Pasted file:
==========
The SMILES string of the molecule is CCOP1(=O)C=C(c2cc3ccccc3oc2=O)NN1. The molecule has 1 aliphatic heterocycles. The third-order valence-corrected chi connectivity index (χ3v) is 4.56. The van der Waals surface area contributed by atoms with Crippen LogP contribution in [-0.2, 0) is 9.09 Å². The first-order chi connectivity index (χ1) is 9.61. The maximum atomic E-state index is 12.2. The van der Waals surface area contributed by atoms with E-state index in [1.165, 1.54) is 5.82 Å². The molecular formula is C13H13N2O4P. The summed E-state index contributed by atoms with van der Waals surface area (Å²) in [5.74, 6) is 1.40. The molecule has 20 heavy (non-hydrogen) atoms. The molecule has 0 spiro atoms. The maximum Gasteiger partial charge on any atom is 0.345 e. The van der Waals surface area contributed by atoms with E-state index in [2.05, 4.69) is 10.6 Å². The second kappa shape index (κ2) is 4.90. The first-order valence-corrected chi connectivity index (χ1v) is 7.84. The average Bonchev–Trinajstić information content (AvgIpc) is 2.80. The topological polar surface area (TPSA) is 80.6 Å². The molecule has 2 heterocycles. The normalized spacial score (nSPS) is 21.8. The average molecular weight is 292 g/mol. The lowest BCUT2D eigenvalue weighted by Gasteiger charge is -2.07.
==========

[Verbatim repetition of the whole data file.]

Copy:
The SMILES string of the molecule is CCOP1(=O)C=C(c2cc3ccccc3oc2=O)NN1. The molecule has 1 aliphatic heterocycles. The third-order valence-corrected chi connectivity index (χ3v) is 4.56. The van der Waals surface area contributed by atoms with Crippen LogP contribution in [-0.2, 0) is 9.09 Å². The first-order chi connectivity index (χ1) is 9.61. The maximum atomic E-state index is 12.2. The van der Waals surface area contributed by atoms with E-state index in [1.165, 1.54) is 5.82 Å². The molecular formula is C13H13N2O4P. The summed E-state index contributed by atoms with van der Waals surface area (Å²) in [5.74, 6) is 1.40. The molecule has 20 heavy (non-hydrogen) atoms. The molecule has 0 spiro atoms. The maximum Gasteiger partial charge on any atom is 0.345 e. The van der Waals surface area contributed by atoms with E-state index in [2.05, 4.69) is 10.6 Å². The second kappa shape index (κ2) is 4.90. The first-order valence-corrected chi connectivity index (χ1v) is 7.84. The average Bonchev–Trinajstić information content (AvgIpc) is 2.80. The topological polar surface area (TPSA) is 80.6 Å². The molecule has 2 heterocycles. The normalized spacial score (nSPS) is 21.8. The average molecular weight is 292 g/mol. The lowest BCUT2D eigenvalue weighted by Gasteiger charge is -2.07.